The Brazilian Health Minister, Marcelo Castro, says he has “100% certainty” that there is a link between Zika and microcephaly. His view is supported by the medical community worldwide, including by the US Center for Disease Control.
Oliveira Melo et al draw attention to a mystery that lies at the heart of the affair: “It is difficult to explain why there have been no fetal cases of Zika virus infection reported until now but this may be due to the underreporting of cases, possible early acquisition of immunity in endemic areas or due to the rarity of the disease until now.
“As genomic changes in the virus have been reported, the possibility of a new, more virulent, strain needs to be considered. Until more cases are diagnosed and histopathological proof is obtained, the possibility of other etiologies cannot be ruled out.”
And this is the key question: how – if indeed Zika really is the problem, as appears likely – did this relatively innocuous virus acquire the ability to produce these terrible malformations in unborn human babies?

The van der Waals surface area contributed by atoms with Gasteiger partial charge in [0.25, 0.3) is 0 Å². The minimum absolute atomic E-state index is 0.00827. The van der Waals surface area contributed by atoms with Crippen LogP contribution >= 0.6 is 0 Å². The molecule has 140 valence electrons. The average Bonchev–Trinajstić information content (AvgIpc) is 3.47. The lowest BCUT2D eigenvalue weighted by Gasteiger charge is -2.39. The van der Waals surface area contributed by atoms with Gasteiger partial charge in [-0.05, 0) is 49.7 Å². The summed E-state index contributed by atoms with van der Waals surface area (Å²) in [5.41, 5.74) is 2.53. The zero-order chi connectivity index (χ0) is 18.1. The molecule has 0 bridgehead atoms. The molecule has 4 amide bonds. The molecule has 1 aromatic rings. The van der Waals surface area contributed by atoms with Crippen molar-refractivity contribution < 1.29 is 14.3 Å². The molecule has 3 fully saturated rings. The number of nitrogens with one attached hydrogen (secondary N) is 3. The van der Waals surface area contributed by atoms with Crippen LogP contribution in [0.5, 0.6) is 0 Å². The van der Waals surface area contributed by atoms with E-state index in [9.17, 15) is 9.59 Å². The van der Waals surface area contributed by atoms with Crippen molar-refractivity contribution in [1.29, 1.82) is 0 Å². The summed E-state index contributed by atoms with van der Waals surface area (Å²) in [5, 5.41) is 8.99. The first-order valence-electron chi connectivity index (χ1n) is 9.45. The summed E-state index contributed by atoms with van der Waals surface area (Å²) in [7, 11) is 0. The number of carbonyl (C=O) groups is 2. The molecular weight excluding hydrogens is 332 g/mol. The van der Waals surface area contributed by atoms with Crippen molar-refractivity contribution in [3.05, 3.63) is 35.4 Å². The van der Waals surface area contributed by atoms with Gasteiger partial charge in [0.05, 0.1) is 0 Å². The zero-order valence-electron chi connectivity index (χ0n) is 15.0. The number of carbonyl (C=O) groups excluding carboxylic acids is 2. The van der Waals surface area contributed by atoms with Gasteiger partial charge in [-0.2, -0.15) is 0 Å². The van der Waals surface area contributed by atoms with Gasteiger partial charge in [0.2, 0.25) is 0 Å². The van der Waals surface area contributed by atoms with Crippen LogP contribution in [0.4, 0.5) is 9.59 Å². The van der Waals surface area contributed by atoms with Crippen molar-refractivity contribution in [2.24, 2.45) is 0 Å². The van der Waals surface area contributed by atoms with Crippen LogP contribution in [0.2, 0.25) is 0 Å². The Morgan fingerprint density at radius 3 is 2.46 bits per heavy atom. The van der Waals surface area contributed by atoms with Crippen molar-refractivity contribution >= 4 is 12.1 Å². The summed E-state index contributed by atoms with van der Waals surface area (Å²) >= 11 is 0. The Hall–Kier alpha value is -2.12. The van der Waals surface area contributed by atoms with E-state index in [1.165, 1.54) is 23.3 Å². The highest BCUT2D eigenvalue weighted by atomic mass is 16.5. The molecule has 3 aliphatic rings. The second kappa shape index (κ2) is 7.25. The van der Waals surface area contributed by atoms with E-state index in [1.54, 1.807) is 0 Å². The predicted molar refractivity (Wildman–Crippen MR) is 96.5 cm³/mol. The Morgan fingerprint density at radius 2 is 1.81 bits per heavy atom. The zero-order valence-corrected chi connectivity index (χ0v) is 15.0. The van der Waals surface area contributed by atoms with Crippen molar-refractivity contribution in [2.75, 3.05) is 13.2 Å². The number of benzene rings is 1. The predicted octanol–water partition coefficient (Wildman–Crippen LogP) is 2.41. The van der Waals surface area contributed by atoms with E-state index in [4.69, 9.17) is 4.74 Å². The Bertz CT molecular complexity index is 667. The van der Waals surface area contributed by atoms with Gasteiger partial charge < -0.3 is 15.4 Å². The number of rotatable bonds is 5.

Oxitec’s GM Mosquitoes
An excellent article by Claire Bernish published last week on AntiMedia draws attention to an interesting aspect of the matter which has escaped mainstream media attention: the correlation between the incidence of Zika and the area of release of genetically modifiedAedes aegypti mosquitos engineered for male insterility (see maps, above right).
The purpose of the release was to see if it controlled population of the mosquitos, which are the vector of Dengue fever, a potentially lethal disease. The same species also transmits the Zika virus.